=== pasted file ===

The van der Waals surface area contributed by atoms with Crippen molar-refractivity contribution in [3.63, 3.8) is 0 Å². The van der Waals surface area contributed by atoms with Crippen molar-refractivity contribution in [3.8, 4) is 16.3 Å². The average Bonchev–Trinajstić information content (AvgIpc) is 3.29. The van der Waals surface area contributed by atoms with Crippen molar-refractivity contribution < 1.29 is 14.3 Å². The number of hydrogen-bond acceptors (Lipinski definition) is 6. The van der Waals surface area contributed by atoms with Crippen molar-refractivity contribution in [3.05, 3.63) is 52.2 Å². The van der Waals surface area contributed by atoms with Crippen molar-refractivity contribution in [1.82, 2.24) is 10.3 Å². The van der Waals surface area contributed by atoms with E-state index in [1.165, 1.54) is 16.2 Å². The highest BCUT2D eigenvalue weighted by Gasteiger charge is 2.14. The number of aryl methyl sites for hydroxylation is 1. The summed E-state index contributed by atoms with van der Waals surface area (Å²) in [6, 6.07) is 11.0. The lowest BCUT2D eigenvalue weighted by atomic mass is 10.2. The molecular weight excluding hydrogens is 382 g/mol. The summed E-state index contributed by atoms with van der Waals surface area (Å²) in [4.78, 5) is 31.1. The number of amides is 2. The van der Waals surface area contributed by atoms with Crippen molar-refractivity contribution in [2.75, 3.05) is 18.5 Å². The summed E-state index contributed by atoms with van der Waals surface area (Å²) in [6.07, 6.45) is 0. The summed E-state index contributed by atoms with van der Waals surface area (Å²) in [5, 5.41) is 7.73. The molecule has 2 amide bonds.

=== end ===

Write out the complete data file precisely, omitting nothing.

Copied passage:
The van der Waals surface area contributed by atoms with Crippen molar-refractivity contribution in [3.63, 3.8) is 0 Å². The van der Waals surface area contributed by atoms with Crippen molar-refractivity contribution in [3.8, 4) is 16.3 Å². The average Bonchev–Trinajstić information content (AvgIpc) is 3.29. The van der Waals surface area contributed by atoms with Crippen molar-refractivity contribution < 1.29 is 14.3 Å². The number of hydrogen-bond acceptors (Lipinski definition) is 6. The van der Waals surface area contributed by atoms with Crippen molar-refractivity contribution in [3.05, 3.63) is 52.2 Å². The van der Waals surface area contributed by atoms with Crippen molar-refractivity contribution in [1.82, 2.24) is 10.3 Å². The van der Waals surface area contributed by atoms with E-state index in [1.165, 1.54) is 16.2 Å². The highest BCUT2D eigenvalue weighted by Gasteiger charge is 2.14. The number of aryl methyl sites for hydroxylation is 1. The summed E-state index contributed by atoms with van der Waals surface area (Å²) in [6, 6.07) is 11.0. The lowest BCUT2D eigenvalue weighted by atomic mass is 10.2. The molecular weight excluding hydrogens is 382 g/mol. The summed E-state index contributed by atoms with van der Waals surface area (Å²) in [4.78, 5) is 31.1. The number of amides is 2. The van der Waals surface area contributed by atoms with Crippen molar-refractivity contribution in [2.75, 3.05) is 18.5 Å². The summed E-state index contributed by atoms with van der Waals surface area (Å²) in [6.07, 6.45) is 0. The summed E-state index contributed by atoms with van der Waals surface area (Å²) in [5, 5.41) is 7.73. The molecule has 2 amide bonds.